Macroprudential policy: action in the face of uncertainty Address by Sharon Donnery, Deputy Governor of the Central Bank of Ireland at the Dublin Economic Workshop Annual Economic Policy Conference

24 September 2016 Speech



Good evening.[i] I am delighted to address the Dublin Economic Workshop.  This annual conference has always been a key policy forum and the subject of this year’s conference - ‘Policymaking for an Uncertain Future’ is timely.

The recent vote by the UK to leave the European Union has led to heightened risks and uncertainties for the euro area and the Union more generally.

Ireland is the most exposed European economy to the potential effects of Brexit. This is because the UK accounts for a large percentage of Irish imports and exports.[ii] Labour flows and cross-border investment linkages are considerable. In addition, certain domestic Irish banks have large exposures to the UK. 

There is considerable uncertainty regarding the specific political and institutional construct which may emerge once the UK decides to trigger Article 50 of the Treaty. This makes it challenging to estimate the impact on the Irish economy. This impact will be determined by a wide range of factors including: the conditions of the UK’s exit - in particular its degree of access to the Single Market; the resulting effect on the UK and the extent to which this is transmitted to Irish firms and institutions and the wide range of potential regulatory outcomes resulting from the UK’s new arrangements.

Sentiment and hard data releases point to a mixed picture so far but the short and medium term impact on Ireland is likely to be negative. In this context, the Bank recently published forecasts that revised down projected Irish GDP growth by 0.2 per cent in 2016 and 0.6 per cent in 2017.[iii] However, quantifying the potential impact of such a protracted period of uncertainty and risk aversion with much precision is difficult.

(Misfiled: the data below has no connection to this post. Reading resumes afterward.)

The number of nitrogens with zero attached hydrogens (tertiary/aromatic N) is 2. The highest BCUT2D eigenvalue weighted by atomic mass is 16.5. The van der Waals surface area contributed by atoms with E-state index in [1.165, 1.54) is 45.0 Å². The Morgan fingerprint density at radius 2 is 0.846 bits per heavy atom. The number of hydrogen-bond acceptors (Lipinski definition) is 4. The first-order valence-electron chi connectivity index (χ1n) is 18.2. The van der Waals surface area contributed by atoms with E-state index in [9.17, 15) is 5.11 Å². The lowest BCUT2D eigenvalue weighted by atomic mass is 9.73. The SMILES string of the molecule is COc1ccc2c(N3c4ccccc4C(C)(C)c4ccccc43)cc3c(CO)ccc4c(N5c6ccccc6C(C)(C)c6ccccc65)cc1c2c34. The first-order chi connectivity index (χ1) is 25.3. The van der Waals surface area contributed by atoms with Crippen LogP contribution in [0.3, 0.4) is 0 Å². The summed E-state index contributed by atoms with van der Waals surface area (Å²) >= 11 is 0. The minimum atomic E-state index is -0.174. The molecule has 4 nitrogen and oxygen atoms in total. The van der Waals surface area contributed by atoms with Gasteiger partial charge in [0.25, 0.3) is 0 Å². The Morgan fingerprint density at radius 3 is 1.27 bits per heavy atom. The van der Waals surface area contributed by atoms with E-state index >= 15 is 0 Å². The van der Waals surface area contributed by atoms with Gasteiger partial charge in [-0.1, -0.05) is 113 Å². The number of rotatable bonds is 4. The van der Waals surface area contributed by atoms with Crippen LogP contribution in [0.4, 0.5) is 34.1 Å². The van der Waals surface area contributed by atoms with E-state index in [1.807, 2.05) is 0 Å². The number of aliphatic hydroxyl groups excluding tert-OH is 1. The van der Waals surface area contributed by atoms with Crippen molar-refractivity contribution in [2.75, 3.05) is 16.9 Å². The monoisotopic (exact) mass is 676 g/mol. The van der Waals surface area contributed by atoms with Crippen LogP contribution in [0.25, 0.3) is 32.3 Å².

Small open economies like Ireland are especially vulnerable to such shocks, particularly in the context of the legacies of the crisis. As highlighted in the recent Macro-Financial Review, household debt remains high, standing at 150 billion euro. This is equivalent to 160 per cent of disposable income. Such high levels of debt leave households vulnerable, particularly to adverse movements in income or interest rates. [iv]

The SME sector also remains highly indebted. This can act as a drag on economic activity, given it can restrict the ability of firms to borrow and invest. It also leaves the sector vulnerable to changes in financing conditions.

In the financial sector, despite returning to profitability, levels of provisions and non-performing loans in domestic banks remain elevated.[v]

Uncertainty is a challenge faced not only by policy makers, but it is the backdrop against which many decisions are made. Frank Knight in his seminal 1921 book formalised a distinction between the concept of risk and uncertainty which has found common use in mainstream economics. Risk, he suggested, refers to situations where the distribution of future outcomes is known, and hence measurable. Uncertainty, by contrast and by definition, is “not susceptible to measurement” and hence cannot be predicted.[vi]

This distinction captures many of the challenges we policymakers face today. For some risks, we can measure with some degree of confidence, their likelihood of occurrence and design policies accordingly. Some outcomes however are unknown. Policymaking under such uncertainty is more challenging.

The Central Bank of Ireland has an explicit mandate to protect financial stability and, as the designated macroprudential authority, has a range of tools to target emerging risks in the domestic financial system.[vii]   In this context, this evening, I would like to take this opportunity to speak about the Bank’s framework for macroprudential policymaking for this uncertain future.

The Bank’s policy framework follows four key steps in the policy cycle. [viii]  First, I will discuss the assessment and identification of systemic risk. Second, I will elaborate on how we select and calibrate our instruments. Third, I will discuss policy implementation and issues surrounding inaction bias, decision-making under uncertainty, and communication. The fourth and final critical step in the cycle is policy evaluation. I will conclude by giving you some insights into our ongoing review of the mortgage measures - one of our key macroprudential instruments.


Identifying and assessing systemic risk

Macroprudential action is just one component of a wider set of macroeconomic and financial sector policies. The underlying rationale for macroprudential policy lies in the divergence between financial and business cycles. Financial cycles have been shown to have different frequencies and amplifications to business cycles. Financial cycles can be self-reinforcing and can magnify fluctuations in the economy. They can lead to financial distress and severe economic dislocations, as we have seen.[ix]